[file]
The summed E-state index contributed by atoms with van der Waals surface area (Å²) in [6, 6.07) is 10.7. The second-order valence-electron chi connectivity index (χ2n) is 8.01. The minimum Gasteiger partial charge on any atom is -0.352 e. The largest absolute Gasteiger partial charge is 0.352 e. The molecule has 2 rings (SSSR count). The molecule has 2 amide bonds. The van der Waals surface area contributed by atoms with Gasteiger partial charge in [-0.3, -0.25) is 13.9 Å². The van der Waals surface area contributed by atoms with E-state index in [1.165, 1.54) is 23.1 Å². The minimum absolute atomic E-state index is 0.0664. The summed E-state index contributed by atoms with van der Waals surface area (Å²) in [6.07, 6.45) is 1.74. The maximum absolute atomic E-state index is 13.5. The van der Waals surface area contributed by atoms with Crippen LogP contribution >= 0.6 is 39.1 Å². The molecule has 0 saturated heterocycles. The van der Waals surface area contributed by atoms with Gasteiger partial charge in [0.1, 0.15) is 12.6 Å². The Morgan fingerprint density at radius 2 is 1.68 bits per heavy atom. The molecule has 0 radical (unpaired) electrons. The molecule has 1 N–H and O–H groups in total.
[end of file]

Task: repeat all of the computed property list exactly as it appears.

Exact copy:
The summed E-state index contributed by atoms with van der Waals surface area (Å²) in [6, 6.07) is 10.7. The second-order valence-electron chi connectivity index (χ2n) is 8.01. The minimum Gasteiger partial charge on any atom is -0.352 e. The largest absolute Gasteiger partial charge is 0.352 e. The molecule has 2 rings (SSSR count). The molecule has 2 amide bonds. The van der Waals surface area contributed by atoms with Gasteiger partial charge in [-0.3, -0.25) is 13.9 Å². The van der Waals surface area contributed by atoms with E-state index in [1.165, 1.54) is 23.1 Å². The minimum absolute atomic E-state index is 0.0664. The summed E-state index contributed by atoms with van der Waals surface area (Å²) in [6.07, 6.45) is 1.74. The maximum absolute atomic E-state index is 13.5. The van der Waals surface area contributed by atoms with Crippen LogP contribution >= 0.6 is 39.1 Å². The molecule has 0 saturated heterocycles. The van der Waals surface area contributed by atoms with Gasteiger partial charge in [0.1, 0.15) is 12.6 Å². The Morgan fingerprint density at radius 2 is 1.68 bits per heavy atom. The molecule has 0 radical (unpaired) electrons. The molecule has 1 N–H and O–H groups in total.